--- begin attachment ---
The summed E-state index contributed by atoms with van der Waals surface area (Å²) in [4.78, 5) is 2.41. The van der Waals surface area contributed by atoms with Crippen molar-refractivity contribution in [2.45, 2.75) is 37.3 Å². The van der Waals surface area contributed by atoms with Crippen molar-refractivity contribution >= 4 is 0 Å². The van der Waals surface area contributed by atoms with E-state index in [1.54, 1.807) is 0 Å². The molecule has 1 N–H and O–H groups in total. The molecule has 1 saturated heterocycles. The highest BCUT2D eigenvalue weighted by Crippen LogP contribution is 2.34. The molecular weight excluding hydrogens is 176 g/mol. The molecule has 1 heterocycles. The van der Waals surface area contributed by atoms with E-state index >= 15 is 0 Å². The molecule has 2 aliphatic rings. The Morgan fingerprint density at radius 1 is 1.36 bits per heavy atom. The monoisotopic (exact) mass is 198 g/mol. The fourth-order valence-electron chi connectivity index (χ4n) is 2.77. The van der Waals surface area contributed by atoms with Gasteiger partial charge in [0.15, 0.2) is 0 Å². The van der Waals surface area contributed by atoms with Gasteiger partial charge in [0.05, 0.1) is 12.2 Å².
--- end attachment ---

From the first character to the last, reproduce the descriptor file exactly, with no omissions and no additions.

The summed E-state index contributed by atoms with van der Waals surface area (Å²) in [4.78, 5) is 2.41. The van der Waals surface area contributed by atoms with Crippen molar-refractivity contribution in [2.45, 2.75) is 37.3 Å². The van der Waals surface area contributed by atoms with Crippen molar-refractivity contribution >= 4 is 0 Å². The van der Waals surface area contributed by atoms with E-state index in [1.54, 1.807) is 0 Å². The molecule has 1 N–H and O–H groups in total. The molecule has 1 saturated heterocycles. The highest BCUT2D eigenvalue weighted by Crippen LogP contribution is 2.34. The molecular weight excluding hydrogens is 176 g/mol. The molecule has 1 heterocycles. The van der Waals surface area contributed by atoms with E-state index >= 15 is 0 Å². The molecule has 2 aliphatic rings. The Morgan fingerprint density at radius 1 is 1.36 bits per heavy atom. The monoisotopic (exact) mass is 198 g/mol. The fourth-order valence-electron chi connectivity index (χ4n) is 2.77. The van der Waals surface area contributed by atoms with Gasteiger partial charge in [0.15, 0.2) is 0 Å². The van der Waals surface area contributed by atoms with Gasteiger partial charge in [0.05, 0.1) is 12.2 Å².